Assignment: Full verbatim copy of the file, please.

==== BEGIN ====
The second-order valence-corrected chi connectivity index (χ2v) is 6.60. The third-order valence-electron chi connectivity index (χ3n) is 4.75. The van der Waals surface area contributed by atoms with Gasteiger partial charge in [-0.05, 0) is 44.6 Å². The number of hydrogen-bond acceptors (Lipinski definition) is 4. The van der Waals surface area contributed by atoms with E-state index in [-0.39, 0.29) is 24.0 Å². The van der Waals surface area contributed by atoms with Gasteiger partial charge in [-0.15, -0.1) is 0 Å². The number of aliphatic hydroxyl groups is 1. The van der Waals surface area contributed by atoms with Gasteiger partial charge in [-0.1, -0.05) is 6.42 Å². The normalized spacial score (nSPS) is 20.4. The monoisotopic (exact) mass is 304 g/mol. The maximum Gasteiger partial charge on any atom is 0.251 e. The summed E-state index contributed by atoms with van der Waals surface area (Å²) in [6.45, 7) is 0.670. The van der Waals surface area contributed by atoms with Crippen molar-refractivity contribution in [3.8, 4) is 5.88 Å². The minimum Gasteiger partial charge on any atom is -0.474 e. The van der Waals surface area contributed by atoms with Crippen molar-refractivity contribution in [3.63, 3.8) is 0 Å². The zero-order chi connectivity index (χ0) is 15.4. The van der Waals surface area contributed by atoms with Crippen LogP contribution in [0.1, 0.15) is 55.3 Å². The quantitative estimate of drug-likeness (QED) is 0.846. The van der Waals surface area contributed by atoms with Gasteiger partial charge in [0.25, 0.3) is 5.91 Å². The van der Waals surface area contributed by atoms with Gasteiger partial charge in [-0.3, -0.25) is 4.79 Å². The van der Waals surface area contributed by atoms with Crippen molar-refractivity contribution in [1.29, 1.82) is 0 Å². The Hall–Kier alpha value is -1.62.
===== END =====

The second-order valence-corrected chi connectivity index (χ2v) is 6.60. The third-order valence-electron chi connectivity index (χ3n) is 4.75. The van der Waals surface area contributed by atoms with Gasteiger partial charge in [-0.05, 0) is 44.6 Å². The number of hydrogen-bond acceptors (Lipinski definition) is 4. The van der Waals surface area contributed by atoms with E-state index in [-0.39, 0.29) is 24.0 Å². The van der Waals surface area contributed by atoms with Gasteiger partial charge in [-0.15, -0.1) is 0 Å². The number of aliphatic hydroxyl groups is 1. The van der Waals surface area contributed by atoms with Gasteiger partial charge in [-0.1, -0.05) is 6.42 Å². The normalized spacial score (nSPS) is 20.4. The monoisotopic (exact) mass is 304 g/mol. The maximum Gasteiger partial charge on any atom is 0.251 e. The summed E-state index contributed by atoms with van der Waals surface area (Å²) in [6.45, 7) is 0.670. The van der Waals surface area contributed by atoms with Crippen molar-refractivity contribution in [3.8, 4) is 5.88 Å². The minimum Gasteiger partial charge on any atom is -0.474 e. The van der Waals surface area contributed by atoms with Crippen molar-refractivity contribution in [3.63, 3.8) is 0 Å². The zero-order chi connectivity index (χ0) is 15.4. The van der Waals surface area contributed by atoms with Crippen LogP contribution in [0.1, 0.15) is 55.3 Å². The quantitative estimate of drug-likeness (QED) is 0.846. The van der Waals surface area contributed by atoms with Gasteiger partial charge in [0.25, 0.3) is 5.91 Å². The van der Waals surface area contributed by atoms with Gasteiger partial charge in [-0.3, -0.25) is 4.79 Å². The van der Waals surface area contributed by atoms with Crippen molar-refractivity contribution in [1.29, 1.82) is 0 Å². The Hall–Kier alpha value is -1.62.